South Africa’s borders have reopened!

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Update 12 November 2020: South Africa’s borders have now fully reopened to international travellers. On arrival in South Africa, travellers must show a valid certificate of a negative COVID test which was obtained not more than 72 hours before departure.


Update 19 October 2020: South African Department of Home Affairs revised list of “high-risk” countries


Original statement, 1 October 2020: The South African Minister of International Relations and Cooperation announced the re-opening of borders and ports of entry for international travellers, effective 1 October 2020. While there are still many restrictions and limitations, we welcome this step forward in reopening tourism in South Africa. Her full statement is available here.

Highlights are:

  • Travellers intending to visit South Africa will be expected to produce a PCR (polymerase chain reaction) test that is not older than 72 hours from the time of departure from the country of origin to South Africa. This test must be conducted by a certified medical practitioner and should have the name and signature of the practitioner who conducted such test.
  • Upon arrival in the port of entry, the traveller will be screened for any COVID-19 symptoms or for contact with people who have been infected with the COVID-19 virus.
  • Travellers will need to provide proof of accommodation address should they need to self-quarantine at the time of arrival in the country.
  • Should the traveller display any COVID-19–related symptoms or been in contact with an infected person(s), they will be expected to take a mandatory COVID-19 test.  This test will be at the traveller’s cost.  If the COVID-19 test comes back positive, the traveller will be subjected to a 10 day quarantine at a designated site.  The accommodation at a quarantine site will be at the traveller’s cost.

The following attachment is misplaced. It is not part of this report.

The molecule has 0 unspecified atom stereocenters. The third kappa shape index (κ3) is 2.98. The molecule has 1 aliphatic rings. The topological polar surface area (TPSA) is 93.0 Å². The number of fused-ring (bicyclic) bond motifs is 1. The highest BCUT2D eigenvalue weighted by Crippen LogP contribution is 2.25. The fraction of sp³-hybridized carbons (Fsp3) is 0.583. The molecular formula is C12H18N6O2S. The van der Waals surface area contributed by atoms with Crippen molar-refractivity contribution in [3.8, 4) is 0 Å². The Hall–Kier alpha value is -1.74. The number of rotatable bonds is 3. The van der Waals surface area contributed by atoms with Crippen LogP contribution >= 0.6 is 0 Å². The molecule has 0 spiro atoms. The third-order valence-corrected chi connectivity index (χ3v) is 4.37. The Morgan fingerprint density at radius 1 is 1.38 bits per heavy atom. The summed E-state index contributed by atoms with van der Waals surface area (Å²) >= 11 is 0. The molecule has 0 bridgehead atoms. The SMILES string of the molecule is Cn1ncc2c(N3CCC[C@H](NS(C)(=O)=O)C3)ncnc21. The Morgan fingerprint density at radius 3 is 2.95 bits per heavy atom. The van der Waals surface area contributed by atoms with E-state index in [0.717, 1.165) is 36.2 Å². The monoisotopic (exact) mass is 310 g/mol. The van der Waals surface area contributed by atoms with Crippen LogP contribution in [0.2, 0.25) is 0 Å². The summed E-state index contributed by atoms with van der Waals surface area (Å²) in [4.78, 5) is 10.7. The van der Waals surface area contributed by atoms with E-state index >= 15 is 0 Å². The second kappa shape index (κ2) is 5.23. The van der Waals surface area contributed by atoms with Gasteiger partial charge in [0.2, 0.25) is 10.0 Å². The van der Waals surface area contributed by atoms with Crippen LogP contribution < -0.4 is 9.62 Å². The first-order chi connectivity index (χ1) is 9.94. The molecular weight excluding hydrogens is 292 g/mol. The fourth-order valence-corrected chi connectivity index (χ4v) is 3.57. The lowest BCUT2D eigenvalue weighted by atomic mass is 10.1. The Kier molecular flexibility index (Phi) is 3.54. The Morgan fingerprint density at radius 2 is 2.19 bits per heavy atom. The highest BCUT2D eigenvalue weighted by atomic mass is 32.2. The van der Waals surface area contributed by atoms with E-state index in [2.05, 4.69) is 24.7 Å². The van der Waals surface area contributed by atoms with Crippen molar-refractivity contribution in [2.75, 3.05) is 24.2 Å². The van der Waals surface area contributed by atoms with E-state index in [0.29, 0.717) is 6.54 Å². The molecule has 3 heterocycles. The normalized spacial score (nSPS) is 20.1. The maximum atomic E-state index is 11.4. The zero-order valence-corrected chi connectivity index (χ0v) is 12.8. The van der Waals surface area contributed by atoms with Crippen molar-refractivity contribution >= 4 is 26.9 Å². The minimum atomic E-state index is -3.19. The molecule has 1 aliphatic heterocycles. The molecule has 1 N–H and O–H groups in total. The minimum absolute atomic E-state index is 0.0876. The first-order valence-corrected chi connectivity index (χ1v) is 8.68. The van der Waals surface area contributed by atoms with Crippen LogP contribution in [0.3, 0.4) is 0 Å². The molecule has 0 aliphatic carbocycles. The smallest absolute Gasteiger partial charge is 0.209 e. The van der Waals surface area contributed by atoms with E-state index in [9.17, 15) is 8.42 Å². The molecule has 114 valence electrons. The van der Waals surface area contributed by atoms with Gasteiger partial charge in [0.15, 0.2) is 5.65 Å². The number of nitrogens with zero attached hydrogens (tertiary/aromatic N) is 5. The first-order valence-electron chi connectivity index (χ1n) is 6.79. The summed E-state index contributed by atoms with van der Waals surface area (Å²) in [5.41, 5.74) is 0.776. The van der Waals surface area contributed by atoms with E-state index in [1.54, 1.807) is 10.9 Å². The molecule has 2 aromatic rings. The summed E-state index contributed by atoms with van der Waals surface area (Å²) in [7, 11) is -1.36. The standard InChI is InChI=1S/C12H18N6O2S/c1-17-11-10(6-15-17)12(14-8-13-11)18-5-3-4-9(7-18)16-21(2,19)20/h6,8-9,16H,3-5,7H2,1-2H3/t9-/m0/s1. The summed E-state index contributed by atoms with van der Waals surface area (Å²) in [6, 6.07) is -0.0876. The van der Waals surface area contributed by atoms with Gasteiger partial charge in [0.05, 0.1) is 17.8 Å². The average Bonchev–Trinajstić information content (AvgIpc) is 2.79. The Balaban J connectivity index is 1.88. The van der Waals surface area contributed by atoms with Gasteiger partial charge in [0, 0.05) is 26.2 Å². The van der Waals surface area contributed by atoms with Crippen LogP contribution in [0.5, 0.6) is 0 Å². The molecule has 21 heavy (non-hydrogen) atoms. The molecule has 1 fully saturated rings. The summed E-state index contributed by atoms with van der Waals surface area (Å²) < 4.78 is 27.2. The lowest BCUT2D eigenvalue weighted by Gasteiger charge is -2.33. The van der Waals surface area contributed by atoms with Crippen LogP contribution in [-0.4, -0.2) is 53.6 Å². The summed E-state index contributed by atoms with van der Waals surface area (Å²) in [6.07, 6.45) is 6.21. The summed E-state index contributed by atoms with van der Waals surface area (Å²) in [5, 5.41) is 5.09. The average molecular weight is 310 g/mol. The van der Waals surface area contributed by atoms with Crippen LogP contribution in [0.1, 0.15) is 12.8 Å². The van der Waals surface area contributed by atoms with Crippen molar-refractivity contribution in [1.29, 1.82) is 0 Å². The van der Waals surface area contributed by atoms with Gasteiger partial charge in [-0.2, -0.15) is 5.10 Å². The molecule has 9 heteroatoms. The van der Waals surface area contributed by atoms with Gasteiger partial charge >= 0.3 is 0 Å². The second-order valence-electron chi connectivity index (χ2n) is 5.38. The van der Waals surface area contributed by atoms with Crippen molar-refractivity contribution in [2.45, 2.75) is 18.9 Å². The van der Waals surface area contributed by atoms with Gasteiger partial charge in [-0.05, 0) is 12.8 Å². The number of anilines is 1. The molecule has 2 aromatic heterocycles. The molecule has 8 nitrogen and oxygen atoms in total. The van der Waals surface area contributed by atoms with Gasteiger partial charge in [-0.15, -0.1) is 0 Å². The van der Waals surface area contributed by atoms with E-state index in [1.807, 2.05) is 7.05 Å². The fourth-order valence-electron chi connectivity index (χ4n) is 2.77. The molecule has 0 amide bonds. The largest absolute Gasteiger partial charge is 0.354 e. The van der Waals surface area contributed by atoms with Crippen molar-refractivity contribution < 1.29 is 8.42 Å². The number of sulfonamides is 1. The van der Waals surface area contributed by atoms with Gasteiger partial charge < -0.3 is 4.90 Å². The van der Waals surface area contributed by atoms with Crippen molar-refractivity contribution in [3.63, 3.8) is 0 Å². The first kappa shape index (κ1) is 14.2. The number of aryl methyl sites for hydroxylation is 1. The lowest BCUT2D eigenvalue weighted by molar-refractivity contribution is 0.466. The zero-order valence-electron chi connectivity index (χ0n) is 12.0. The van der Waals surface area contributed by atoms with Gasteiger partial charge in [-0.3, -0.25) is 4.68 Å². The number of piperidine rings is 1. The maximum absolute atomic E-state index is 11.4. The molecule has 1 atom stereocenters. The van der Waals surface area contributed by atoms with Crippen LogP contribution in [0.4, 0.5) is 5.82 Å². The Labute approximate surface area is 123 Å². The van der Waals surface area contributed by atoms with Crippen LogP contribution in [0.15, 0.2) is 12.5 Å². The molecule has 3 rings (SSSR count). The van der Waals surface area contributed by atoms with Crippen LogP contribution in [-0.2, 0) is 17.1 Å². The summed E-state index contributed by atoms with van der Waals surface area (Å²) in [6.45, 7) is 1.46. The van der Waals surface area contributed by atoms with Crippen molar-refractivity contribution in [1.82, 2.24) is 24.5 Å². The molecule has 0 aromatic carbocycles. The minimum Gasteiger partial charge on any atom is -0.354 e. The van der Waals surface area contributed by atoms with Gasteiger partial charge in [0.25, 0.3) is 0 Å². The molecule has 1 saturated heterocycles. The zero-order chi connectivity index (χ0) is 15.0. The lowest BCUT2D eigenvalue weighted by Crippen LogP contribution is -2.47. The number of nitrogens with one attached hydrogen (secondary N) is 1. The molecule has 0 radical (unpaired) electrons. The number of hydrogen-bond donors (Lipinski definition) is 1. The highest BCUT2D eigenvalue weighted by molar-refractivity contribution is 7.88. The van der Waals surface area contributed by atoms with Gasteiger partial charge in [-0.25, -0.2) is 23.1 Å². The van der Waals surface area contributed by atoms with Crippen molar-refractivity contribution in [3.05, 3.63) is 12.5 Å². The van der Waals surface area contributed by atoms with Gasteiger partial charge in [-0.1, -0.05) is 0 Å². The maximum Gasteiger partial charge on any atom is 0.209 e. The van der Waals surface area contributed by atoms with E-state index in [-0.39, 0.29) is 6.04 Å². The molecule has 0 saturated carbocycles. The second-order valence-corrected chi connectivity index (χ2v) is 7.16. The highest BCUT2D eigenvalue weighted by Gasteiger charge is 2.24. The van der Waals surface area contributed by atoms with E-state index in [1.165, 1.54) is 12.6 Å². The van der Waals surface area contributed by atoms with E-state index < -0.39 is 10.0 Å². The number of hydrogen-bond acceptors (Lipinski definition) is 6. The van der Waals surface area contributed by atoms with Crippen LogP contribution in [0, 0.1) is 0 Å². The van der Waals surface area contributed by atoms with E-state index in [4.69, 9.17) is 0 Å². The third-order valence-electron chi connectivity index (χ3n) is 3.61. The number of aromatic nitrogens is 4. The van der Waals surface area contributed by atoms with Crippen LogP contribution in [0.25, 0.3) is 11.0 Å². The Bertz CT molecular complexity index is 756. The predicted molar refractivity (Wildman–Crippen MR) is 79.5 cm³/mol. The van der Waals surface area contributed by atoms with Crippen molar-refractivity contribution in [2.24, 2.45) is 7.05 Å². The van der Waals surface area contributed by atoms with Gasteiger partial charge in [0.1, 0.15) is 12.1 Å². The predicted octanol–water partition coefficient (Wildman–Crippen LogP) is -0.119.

Who is allowed to enter South Africa?

South Africa has developed a risk categorisation model for different international travellers. This model classifies international travellers according to a scale of high, medium and low risk.  High risk travellers are those who come from countries with higher numbers of COVID-19 infections and reported deaths compared to South Africa.

Medium risk travellers are from countries with relatively equal number of infections and death toll to South Africa and low risk travellers obviously originate from countries with lesser number of infections of COVID-19 and death toll than South Africa.

Leisure travellers from high risk countries will not be permitted.

The exception will be business travellers with scarce and critical skills including diplomats, repatriated persons, investors and people participating in professional sporting and cultural events will undergo the same health protocol screenings.

If the passport of the traveller from a high risk country indicates that he/she has spent 10 days or more in a low risk country before departure, he/she will be considered to be arriving from a low risk country.

Please note that this list is effective as at 1 October 2020, and government has stated it will be revised every two weeks.

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We can’t wait to have you along for the trip of your life!